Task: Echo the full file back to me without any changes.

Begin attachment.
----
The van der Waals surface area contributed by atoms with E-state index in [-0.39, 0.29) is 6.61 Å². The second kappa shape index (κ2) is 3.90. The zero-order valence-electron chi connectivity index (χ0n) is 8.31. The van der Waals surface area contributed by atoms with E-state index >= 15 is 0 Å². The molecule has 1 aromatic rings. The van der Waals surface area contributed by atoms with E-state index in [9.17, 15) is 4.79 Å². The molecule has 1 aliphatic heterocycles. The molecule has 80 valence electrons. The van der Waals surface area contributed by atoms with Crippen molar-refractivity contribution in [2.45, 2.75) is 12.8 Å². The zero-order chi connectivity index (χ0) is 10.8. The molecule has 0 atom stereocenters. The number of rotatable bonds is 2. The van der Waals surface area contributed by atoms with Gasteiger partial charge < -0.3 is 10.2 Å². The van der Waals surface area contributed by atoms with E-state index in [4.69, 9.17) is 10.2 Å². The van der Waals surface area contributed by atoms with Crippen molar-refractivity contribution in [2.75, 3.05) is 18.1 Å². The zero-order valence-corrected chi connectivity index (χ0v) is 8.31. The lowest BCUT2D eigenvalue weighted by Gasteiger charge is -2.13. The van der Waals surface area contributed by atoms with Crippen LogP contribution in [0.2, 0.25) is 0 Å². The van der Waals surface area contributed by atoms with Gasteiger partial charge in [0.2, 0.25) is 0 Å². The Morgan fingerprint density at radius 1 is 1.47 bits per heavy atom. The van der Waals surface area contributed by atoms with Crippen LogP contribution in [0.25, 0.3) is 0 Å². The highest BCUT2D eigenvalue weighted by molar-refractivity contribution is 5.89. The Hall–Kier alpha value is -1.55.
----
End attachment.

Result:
The van der Waals surface area contributed by atoms with E-state index in [-0.39, 0.29) is 6.61 Å². The second kappa shape index (κ2) is 3.90. The zero-order valence-electron chi connectivity index (χ0n) is 8.31. The van der Waals surface area contributed by atoms with E-state index >= 15 is 0 Å². The molecule has 1 aromatic rings. The van der Waals surface area contributed by atoms with E-state index in [9.17, 15) is 4.79 Å². The molecule has 1 aliphatic heterocycles. The molecule has 80 valence electrons. The van der Waals surface area contributed by atoms with Crippen molar-refractivity contribution in [2.45, 2.75) is 12.8 Å². The zero-order chi connectivity index (χ0) is 10.8. The molecule has 0 atom stereocenters. The number of rotatable bonds is 2. The van der Waals surface area contributed by atoms with Gasteiger partial charge < -0.3 is 10.2 Å². The van der Waals surface area contributed by atoms with E-state index in [4.69, 9.17) is 10.2 Å². The van der Waals surface area contributed by atoms with Crippen molar-refractivity contribution in [2.75, 3.05) is 18.1 Å². The zero-order valence-corrected chi connectivity index (χ0v) is 8.31. The lowest BCUT2D eigenvalue weighted by Gasteiger charge is -2.13. The van der Waals surface area contributed by atoms with Crippen LogP contribution in [0.2, 0.25) is 0 Å². The van der Waals surface area contributed by atoms with Gasteiger partial charge in [0.2, 0.25) is 0 Å². The Morgan fingerprint density at radius 1 is 1.47 bits per heavy atom. The van der Waals surface area contributed by atoms with Crippen LogP contribution in [0.25, 0.3) is 0 Å². The highest BCUT2D eigenvalue weighted by molar-refractivity contribution is 5.89. The Hall–Kier alpha value is -1.55.